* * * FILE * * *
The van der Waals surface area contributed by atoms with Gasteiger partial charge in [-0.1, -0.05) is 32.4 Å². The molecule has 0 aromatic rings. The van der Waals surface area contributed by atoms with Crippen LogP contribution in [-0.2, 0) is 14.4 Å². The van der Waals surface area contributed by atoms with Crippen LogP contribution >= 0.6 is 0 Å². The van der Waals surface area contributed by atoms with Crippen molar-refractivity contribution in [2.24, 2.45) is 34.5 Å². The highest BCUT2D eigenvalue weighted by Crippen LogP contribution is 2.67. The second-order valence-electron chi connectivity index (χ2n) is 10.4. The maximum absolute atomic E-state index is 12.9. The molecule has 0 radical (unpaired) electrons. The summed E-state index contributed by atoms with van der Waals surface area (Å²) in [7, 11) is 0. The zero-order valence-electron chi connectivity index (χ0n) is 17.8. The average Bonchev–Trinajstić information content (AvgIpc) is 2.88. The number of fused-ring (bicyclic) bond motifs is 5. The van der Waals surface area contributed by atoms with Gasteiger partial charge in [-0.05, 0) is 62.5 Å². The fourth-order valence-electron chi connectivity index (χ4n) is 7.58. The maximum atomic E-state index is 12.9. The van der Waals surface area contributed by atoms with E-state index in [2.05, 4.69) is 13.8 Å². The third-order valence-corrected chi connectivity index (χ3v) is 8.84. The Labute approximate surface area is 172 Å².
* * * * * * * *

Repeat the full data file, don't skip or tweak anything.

The van der Waals surface area contributed by atoms with Gasteiger partial charge in [-0.1, -0.05) is 32.4 Å². The molecule has 0 aromatic rings. The van der Waals surface area contributed by atoms with Crippen LogP contribution in [-0.2, 0) is 14.4 Å². The van der Waals surface area contributed by atoms with Crippen LogP contribution >= 0.6 is 0 Å². The van der Waals surface area contributed by atoms with Crippen molar-refractivity contribution in [2.24, 2.45) is 34.5 Å². The highest BCUT2D eigenvalue weighted by Crippen LogP contribution is 2.67. The second-order valence-electron chi connectivity index (χ2n) is 10.4. The maximum absolute atomic E-state index is 12.9. The molecule has 0 radical (unpaired) electrons. The summed E-state index contributed by atoms with van der Waals surface area (Å²) in [7, 11) is 0. The zero-order valence-electron chi connectivity index (χ0n) is 17.8. The average Bonchev–Trinajstić information content (AvgIpc) is 2.88. The number of fused-ring (bicyclic) bond motifs is 5. The van der Waals surface area contributed by atoms with Gasteiger partial charge in [-0.05, 0) is 62.5 Å². The fourth-order valence-electron chi connectivity index (χ4n) is 7.58. The maximum atomic E-state index is 12.9. The van der Waals surface area contributed by atoms with E-state index in [2.05, 4.69) is 13.8 Å². The third-order valence-corrected chi connectivity index (χ3v) is 8.84. The Labute approximate surface area is 172 Å².